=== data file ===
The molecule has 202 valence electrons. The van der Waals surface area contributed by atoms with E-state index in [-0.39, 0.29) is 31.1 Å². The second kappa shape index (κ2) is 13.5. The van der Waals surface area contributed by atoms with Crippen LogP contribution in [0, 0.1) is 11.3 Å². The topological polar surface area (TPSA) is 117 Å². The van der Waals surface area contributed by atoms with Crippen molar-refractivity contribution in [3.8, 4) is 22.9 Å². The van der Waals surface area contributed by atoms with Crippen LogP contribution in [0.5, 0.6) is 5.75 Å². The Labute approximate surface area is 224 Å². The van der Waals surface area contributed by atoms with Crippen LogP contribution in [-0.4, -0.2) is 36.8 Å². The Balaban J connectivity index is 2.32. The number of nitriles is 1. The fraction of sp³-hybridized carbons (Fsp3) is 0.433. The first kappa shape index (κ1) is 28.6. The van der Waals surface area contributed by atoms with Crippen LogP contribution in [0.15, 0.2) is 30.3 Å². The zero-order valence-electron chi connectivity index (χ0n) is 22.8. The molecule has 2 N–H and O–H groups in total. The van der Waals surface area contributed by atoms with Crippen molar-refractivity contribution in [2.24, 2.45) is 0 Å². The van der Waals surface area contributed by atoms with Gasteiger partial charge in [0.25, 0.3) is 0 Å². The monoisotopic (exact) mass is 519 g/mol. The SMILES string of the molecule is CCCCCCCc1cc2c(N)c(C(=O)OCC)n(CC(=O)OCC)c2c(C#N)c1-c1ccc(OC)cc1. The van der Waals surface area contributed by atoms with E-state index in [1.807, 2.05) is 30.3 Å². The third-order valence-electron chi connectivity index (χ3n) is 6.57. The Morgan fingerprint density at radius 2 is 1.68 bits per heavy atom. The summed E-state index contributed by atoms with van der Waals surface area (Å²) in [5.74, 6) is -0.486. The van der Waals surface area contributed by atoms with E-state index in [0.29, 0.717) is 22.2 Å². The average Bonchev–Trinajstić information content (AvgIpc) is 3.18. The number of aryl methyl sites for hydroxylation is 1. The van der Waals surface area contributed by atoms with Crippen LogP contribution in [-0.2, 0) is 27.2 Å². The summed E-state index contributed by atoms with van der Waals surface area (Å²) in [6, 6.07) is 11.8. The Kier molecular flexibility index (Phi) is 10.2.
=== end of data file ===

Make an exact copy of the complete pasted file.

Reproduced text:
The molecule has 202 valence electrons. The van der Waals surface area contributed by atoms with E-state index in [-0.39, 0.29) is 31.1 Å². The second kappa shape index (κ2) is 13.5. The van der Waals surface area contributed by atoms with Crippen LogP contribution in [0, 0.1) is 11.3 Å². The topological polar surface area (TPSA) is 117 Å². The van der Waals surface area contributed by atoms with Crippen molar-refractivity contribution in [3.8, 4) is 22.9 Å². The van der Waals surface area contributed by atoms with Crippen LogP contribution in [0.5, 0.6) is 5.75 Å². The Labute approximate surface area is 224 Å². The van der Waals surface area contributed by atoms with Crippen LogP contribution in [-0.4, -0.2) is 36.8 Å². The Balaban J connectivity index is 2.32. The number of nitriles is 1. The fraction of sp³-hybridized carbons (Fsp3) is 0.433. The first kappa shape index (κ1) is 28.6. The van der Waals surface area contributed by atoms with Crippen LogP contribution in [0.15, 0.2) is 30.3 Å². The zero-order valence-electron chi connectivity index (χ0n) is 22.8. The molecule has 2 N–H and O–H groups in total. The van der Waals surface area contributed by atoms with Crippen molar-refractivity contribution in [2.24, 2.45) is 0 Å². The van der Waals surface area contributed by atoms with Gasteiger partial charge in [0.25, 0.3) is 0 Å². The monoisotopic (exact) mass is 519 g/mol. The SMILES string of the molecule is CCCCCCCc1cc2c(N)c(C(=O)OCC)n(CC(=O)OCC)c2c(C#N)c1-c1ccc(OC)cc1. The van der Waals surface area contributed by atoms with E-state index in [1.807, 2.05) is 30.3 Å². The third-order valence-electron chi connectivity index (χ3n) is 6.57. The Morgan fingerprint density at radius 2 is 1.68 bits per heavy atom. The summed E-state index contributed by atoms with van der Waals surface area (Å²) in [5.74, 6) is -0.486. The van der Waals surface area contributed by atoms with E-state index in [0.29, 0.717) is 22.2 Å². The average Bonchev–Trinajstić information content (AvgIpc) is 3.18. The number of aryl methyl sites for hydroxylation is 1. The van der Waals surface area contributed by atoms with Crippen LogP contribution in [-0.2, 0) is 27.2 Å². The summed E-state index contributed by atoms with van der Waals surface area (Å²) in [6, 6.07) is 11.8. The Kier molecular flexibility index (Phi) is 10.2.